Changing Woman is one of the most revered Deities amongst the Native American Indians. She is the Goddess of all fertility, a wonderfully benevolent figure for it is Changing Woman who gifts the people with abundance and provides teachings that allow them to live in harmony with all creatures. Estsantleki, Her Navaho name, means "self-renewing one" for She is believed to be capable of changing from a child to a young woman to a crone at will. But, despite this trait, Changing Woman is not usually considered a Triple Goddess. Instead, this capacity for renewal links Her to the seasons. She is the Goddess of Cycles. These include the seasons, lunar, and women's menstrual cycles, as well as the cyclical path of birth, maturing, growing old, and dying only to be reborn again in the Spring.
Her tale is one of an interesting beginning. She is the daughter of the First Woman and the First Man, who, when they first came into the world, were followed by some horrible monsters who had been born from their self-abuse in the previous world. And, before long, it seems that the monsters had devoured everyone except for First Woman and First Man.and four others. First Man was hoping for the Gods to help, but First Woman doubted it because they did not yet know what pleased or displeased the gods. So, one morning, when First Man noticed that a dark cloud was covering the crest of their mountain, he ventured out to investigate saying he would protect himself by surrounding himself with songs. Amidst all the thunder, lightning, and driving rain, he managed to reach the peak of the mountain. Suddenly, he heard an infant crying, and, despite the blinding storm, he discovered a small piece of turquoise in the form of a female. He picked it up and took it to First Woman, instructing her to care for it.
And, in during a rather elaborate ceremony, a female baby was created from this small piece of turquoise; this baby would become Changing Woman. And, the infant grew into adulthood in four days. And, when She came of age, a ceremony, which is called Kinaalda to this day, was held in order that She would be able to bear children. And She mated with the Sun and bore twin sons who fought the monsters and slew them, but the earth had few people left.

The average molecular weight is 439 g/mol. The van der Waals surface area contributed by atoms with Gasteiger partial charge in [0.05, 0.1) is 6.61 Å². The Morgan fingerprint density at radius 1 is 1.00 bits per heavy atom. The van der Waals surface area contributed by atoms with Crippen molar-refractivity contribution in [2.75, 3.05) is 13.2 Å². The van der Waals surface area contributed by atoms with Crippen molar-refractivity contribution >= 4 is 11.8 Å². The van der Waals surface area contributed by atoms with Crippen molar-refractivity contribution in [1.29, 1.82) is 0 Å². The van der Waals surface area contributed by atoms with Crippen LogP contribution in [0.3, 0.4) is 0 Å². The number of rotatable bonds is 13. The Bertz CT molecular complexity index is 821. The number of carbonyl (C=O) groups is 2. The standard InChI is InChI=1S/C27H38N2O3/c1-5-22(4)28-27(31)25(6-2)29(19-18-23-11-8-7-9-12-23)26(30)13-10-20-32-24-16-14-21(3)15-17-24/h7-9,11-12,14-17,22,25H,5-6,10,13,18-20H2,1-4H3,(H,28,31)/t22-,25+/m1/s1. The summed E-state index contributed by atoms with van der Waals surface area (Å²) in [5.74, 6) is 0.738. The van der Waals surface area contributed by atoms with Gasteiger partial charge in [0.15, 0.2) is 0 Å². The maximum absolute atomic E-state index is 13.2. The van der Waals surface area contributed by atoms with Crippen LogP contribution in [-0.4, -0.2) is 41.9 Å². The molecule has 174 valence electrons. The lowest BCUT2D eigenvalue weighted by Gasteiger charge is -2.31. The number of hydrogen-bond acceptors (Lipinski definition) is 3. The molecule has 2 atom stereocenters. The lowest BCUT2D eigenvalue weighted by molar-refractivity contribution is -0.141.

Changing Woman brushed the dust from Her breast, and from Her right breast came a white flour, and from Her left, a yellow meal, which She mixed with water to form a paste. And out of this paste She created man and woman who reproduced in plenty so there were enough people to populate the world. And, when Sun came to Her and asked Her to go to the West with him so they could be together each day after his labours, She refused and explained that She is of the Earth and must change with the seasons.
Kinaalda continues to be the initiation ceremony of Navajo women. At this time, the initiate takes in the power of the Changing Woman so that she might learn the values of love, hospitality, and generosity...and to know that she herself is a source of food and harmony. And the songs that were sung for Changing Woman ran are still sung today for young women at their puberty ceremonies. Changing Woman remains the ideal for which all women strive. She shows us that it is possible to find new ways of being when we feel stuck in our roles or relationships. We are able to change.
There is a Woman, She rides the night sky.
See Her spin, watch Her fingers fly!
She is within us, beginning to end:
Our grandmother, our sister, our friend